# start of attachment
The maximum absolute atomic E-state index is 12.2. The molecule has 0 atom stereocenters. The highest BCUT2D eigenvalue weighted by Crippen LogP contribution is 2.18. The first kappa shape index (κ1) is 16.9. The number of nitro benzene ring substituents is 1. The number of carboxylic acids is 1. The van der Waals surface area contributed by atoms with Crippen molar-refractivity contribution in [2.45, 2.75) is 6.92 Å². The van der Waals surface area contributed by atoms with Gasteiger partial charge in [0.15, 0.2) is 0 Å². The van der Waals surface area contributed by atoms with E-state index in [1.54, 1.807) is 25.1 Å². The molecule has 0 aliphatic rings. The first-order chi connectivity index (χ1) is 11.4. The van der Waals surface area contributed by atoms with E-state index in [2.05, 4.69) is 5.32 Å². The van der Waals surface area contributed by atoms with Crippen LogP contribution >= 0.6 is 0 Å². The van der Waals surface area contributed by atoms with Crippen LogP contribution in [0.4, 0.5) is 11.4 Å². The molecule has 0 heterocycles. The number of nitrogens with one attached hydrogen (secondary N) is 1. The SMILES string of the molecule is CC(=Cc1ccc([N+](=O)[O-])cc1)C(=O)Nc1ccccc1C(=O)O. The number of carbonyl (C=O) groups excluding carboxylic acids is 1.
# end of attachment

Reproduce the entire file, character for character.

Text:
The maximum absolute atomic E-state index is 12.2. The molecule has 0 atom stereocenters. The highest BCUT2D eigenvalue weighted by Crippen LogP contribution is 2.18. The first kappa shape index (κ1) is 16.9. The number of nitro benzene ring substituents is 1. The number of carboxylic acids is 1. The van der Waals surface area contributed by atoms with Crippen molar-refractivity contribution in [2.45, 2.75) is 6.92 Å². The van der Waals surface area contributed by atoms with Gasteiger partial charge in [0.15, 0.2) is 0 Å². The van der Waals surface area contributed by atoms with E-state index in [1.54, 1.807) is 25.1 Å². The molecule has 0 aliphatic rings. The first-order chi connectivity index (χ1) is 11.4. The van der Waals surface area contributed by atoms with E-state index in [2.05, 4.69) is 5.32 Å². The van der Waals surface area contributed by atoms with Crippen LogP contribution >= 0.6 is 0 Å². The van der Waals surface area contributed by atoms with Crippen LogP contribution in [0.4, 0.5) is 11.4 Å². The molecule has 0 heterocycles. The number of nitrogens with one attached hydrogen (secondary N) is 1. The SMILES string of the molecule is CC(=Cc1ccc([N+](=O)[O-])cc1)C(=O)Nc1ccccc1C(=O)O. The number of carbonyl (C=O) groups excluding carboxylic acids is 1.